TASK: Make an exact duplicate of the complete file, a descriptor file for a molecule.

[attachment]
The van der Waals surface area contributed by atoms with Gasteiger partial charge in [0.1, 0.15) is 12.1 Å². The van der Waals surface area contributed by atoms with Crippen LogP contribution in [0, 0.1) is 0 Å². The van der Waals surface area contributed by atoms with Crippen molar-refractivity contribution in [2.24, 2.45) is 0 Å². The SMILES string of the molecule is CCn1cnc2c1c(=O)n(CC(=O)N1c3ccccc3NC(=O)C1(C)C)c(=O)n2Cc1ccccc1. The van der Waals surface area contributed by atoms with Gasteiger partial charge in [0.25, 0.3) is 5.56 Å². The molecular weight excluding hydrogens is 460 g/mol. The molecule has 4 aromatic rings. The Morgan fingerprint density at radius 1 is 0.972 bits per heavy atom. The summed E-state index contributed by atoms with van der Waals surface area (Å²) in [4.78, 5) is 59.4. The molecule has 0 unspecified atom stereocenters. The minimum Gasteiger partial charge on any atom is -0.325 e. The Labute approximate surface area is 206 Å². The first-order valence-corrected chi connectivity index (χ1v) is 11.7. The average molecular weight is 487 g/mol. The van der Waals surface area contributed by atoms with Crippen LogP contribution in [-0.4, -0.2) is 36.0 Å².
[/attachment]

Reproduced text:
The van der Waals surface area contributed by atoms with Gasteiger partial charge in [0.1, 0.15) is 12.1 Å². The van der Waals surface area contributed by atoms with Crippen LogP contribution in [0, 0.1) is 0 Å². The van der Waals surface area contributed by atoms with Crippen molar-refractivity contribution in [2.24, 2.45) is 0 Å². The SMILES string of the molecule is CCn1cnc2c1c(=O)n(CC(=O)N1c3ccccc3NC(=O)C1(C)C)c(=O)n2Cc1ccccc1. The van der Waals surface area contributed by atoms with Gasteiger partial charge in [0.25, 0.3) is 5.56 Å². The molecular weight excluding hydrogens is 460 g/mol. The molecule has 4 aromatic rings. The Morgan fingerprint density at radius 1 is 0.972 bits per heavy atom. The summed E-state index contributed by atoms with van der Waals surface area (Å²) in [4.78, 5) is 59.4. The molecule has 0 unspecified atom stereocenters. The minimum Gasteiger partial charge on any atom is -0.325 e. The Labute approximate surface area is 206 Å². The first-order valence-corrected chi connectivity index (χ1v) is 11.7. The average molecular weight is 487 g/mol. The van der Waals surface area contributed by atoms with Crippen LogP contribution in [-0.4, -0.2) is 36.0 Å².